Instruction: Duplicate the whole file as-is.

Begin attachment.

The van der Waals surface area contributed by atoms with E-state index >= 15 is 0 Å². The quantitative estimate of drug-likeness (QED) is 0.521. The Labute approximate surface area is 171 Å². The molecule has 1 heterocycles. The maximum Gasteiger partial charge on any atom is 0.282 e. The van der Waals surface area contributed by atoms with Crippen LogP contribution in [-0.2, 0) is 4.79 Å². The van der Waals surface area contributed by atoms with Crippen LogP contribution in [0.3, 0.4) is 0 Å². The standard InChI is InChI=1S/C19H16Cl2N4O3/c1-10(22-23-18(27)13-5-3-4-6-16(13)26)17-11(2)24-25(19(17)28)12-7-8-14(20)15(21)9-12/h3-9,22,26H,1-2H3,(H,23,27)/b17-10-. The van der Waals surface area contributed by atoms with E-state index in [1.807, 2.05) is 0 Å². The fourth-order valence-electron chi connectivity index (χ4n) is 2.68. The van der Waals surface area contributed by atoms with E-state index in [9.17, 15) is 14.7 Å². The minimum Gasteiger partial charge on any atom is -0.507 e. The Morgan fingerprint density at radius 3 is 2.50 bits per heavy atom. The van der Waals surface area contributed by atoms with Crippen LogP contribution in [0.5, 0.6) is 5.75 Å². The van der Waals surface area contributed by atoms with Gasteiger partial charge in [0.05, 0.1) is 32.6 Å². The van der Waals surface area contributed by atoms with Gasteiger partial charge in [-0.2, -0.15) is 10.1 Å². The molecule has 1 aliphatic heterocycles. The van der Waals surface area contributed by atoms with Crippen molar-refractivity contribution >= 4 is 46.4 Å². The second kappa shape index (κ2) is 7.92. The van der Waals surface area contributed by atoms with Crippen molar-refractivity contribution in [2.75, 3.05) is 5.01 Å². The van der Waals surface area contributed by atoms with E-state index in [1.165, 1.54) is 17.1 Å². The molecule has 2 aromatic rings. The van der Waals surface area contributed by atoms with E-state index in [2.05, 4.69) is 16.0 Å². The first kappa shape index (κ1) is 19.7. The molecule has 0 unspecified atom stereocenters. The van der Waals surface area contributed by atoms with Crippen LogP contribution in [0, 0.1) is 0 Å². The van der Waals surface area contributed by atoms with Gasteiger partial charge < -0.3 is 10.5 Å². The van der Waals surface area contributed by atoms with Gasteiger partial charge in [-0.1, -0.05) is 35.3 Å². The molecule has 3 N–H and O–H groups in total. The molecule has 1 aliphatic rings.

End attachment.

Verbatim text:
The van der Waals surface area contributed by atoms with E-state index >= 15 is 0 Å². The quantitative estimate of drug-likeness (QED) is 0.521. The Labute approximate surface area is 171 Å². The molecule has 1 heterocycles. The maximum Gasteiger partial charge on any atom is 0.282 e. The van der Waals surface area contributed by atoms with Crippen LogP contribution in [-0.2, 0) is 4.79 Å². The van der Waals surface area contributed by atoms with Crippen LogP contribution in [0.3, 0.4) is 0 Å². The standard InChI is InChI=1S/C19H16Cl2N4O3/c1-10(22-23-18(27)13-5-3-4-6-16(13)26)17-11(2)24-25(19(17)28)12-7-8-14(20)15(21)9-12/h3-9,22,26H,1-2H3,(H,23,27)/b17-10-. The van der Waals surface area contributed by atoms with E-state index in [1.807, 2.05) is 0 Å². The fourth-order valence-electron chi connectivity index (χ4n) is 2.68. The van der Waals surface area contributed by atoms with E-state index in [9.17, 15) is 14.7 Å². The minimum Gasteiger partial charge on any atom is -0.507 e. The Morgan fingerprint density at radius 3 is 2.50 bits per heavy atom. The van der Waals surface area contributed by atoms with Crippen LogP contribution in [0.5, 0.6) is 5.75 Å². The van der Waals surface area contributed by atoms with Gasteiger partial charge in [0.05, 0.1) is 32.6 Å². The van der Waals surface area contributed by atoms with Gasteiger partial charge in [-0.2, -0.15) is 10.1 Å². The molecule has 1 aliphatic heterocycles. The van der Waals surface area contributed by atoms with Crippen molar-refractivity contribution >= 4 is 46.4 Å². The second kappa shape index (κ2) is 7.92. The van der Waals surface area contributed by atoms with Crippen molar-refractivity contribution in [2.75, 3.05) is 5.01 Å². The van der Waals surface area contributed by atoms with E-state index in [1.165, 1.54) is 17.1 Å². The molecule has 2 aromatic rings. The van der Waals surface area contributed by atoms with E-state index in [2.05, 4.69) is 16.0 Å². The first kappa shape index (κ1) is 19.7. The molecule has 0 unspecified atom stereocenters. The van der Waals surface area contributed by atoms with Crippen LogP contribution in [0, 0.1) is 0 Å². The van der Waals surface area contributed by atoms with Gasteiger partial charge < -0.3 is 10.5 Å². The van der Waals surface area contributed by atoms with Gasteiger partial charge in [-0.1, -0.05) is 35.3 Å². The molecule has 3 N–H and O–H groups in total. The molecule has 1 aliphatic rings.